[ ri-duhk-shuh-nist ]


  1. based on or explained by an analysis of the simplest or most basic factors of a complex phenomenon:

    A reductionist experiment is essential to isolating the impact of a single variable on the ecosystem as a whole.

  2. simplistic to the point of minimizing, obscuring, or distorting a complex idea, issue, or condition:

    Both stories describe the same reality, but your reductionist version fails to capture the full truth.


  1. a person who believes that everything can be explained by reducing complex ideas or issues to their simplest component parts:

    To reductionists, all other worldviews are unscientific and sloppy, so they often choose to ignore evidence from observational studies.

Discover More

Other Words From

  • re·duc·tion·is·tic [ri-duhk-sh, uh, -, nis, -tik], adjective

Discover More

Word History and Origins

Discover More

Example Sentences

Such a reductionist approach seems valid in physics, where in principle elementary particles can be assembled into nuclei and atoms, which then form molecules and bigger assemblies of matter and energy up to the whole universe.

To the very contrary, reductionists usually stress that consciousness can be explained by science, exactly because it emerges from the interaction of the many particles that make up a brain.

In contrast to what Marletto writes, reductionists also often emphasize that an explanation in terms of emergent properties should not be dismissed just because it is not fundamental.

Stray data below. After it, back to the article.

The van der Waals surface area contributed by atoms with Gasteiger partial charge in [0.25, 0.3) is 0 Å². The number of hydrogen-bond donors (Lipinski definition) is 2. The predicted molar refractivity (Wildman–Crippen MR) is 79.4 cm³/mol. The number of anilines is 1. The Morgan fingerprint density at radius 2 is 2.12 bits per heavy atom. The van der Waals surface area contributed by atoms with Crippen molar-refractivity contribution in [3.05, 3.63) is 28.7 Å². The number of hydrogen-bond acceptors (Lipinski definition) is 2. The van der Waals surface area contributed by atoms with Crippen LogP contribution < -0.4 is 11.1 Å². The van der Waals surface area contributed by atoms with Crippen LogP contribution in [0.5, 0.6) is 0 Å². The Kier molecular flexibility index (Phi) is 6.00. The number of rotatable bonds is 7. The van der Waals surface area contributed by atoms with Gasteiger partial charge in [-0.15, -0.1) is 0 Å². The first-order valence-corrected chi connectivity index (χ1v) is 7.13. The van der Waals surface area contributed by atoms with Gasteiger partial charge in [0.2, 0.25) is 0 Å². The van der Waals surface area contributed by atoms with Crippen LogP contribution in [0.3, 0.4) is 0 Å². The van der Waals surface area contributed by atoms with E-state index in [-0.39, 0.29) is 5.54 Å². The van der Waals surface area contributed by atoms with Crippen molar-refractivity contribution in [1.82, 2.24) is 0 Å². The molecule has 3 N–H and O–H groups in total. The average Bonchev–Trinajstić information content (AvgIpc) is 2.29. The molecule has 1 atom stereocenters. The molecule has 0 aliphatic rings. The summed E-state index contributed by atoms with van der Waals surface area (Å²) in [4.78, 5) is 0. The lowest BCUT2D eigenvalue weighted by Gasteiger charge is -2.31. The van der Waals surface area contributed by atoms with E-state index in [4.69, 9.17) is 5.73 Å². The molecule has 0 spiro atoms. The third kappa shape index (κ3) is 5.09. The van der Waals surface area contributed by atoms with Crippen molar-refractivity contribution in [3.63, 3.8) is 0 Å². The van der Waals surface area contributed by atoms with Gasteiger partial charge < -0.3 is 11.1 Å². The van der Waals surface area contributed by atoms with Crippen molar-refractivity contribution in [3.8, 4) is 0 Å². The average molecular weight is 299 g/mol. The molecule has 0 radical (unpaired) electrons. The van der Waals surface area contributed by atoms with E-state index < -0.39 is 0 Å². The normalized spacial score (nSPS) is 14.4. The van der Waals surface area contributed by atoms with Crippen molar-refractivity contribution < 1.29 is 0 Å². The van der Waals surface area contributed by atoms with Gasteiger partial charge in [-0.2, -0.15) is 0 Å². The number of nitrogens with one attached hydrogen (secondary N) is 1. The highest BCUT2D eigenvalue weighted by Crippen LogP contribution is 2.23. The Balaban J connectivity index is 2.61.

It might be reductionist, but the loss could be pinned in part on George having shot 5 of 21 from the field, the fewest field goals he’s made all year while attempting 20 or more.

In doing this work, I have developed a reductionist view of nature.

The short version is that it seems on the one hand zoological and on the other hand reductionist.

Democrats tend to believe that the facts will set them free, and that spinning them is reductionist.

And Gitlin's blanket assumption that being gay means who you 'sleep with' is reductionist bigotry.

The noteworthy difference: In this case, the reductionist rhetoric caricatures fervent supporters rather than staunch critics.

Literate language is a reductionist machine, which we use to look at the world from the perspective of our own experience.





reductionismreduction potential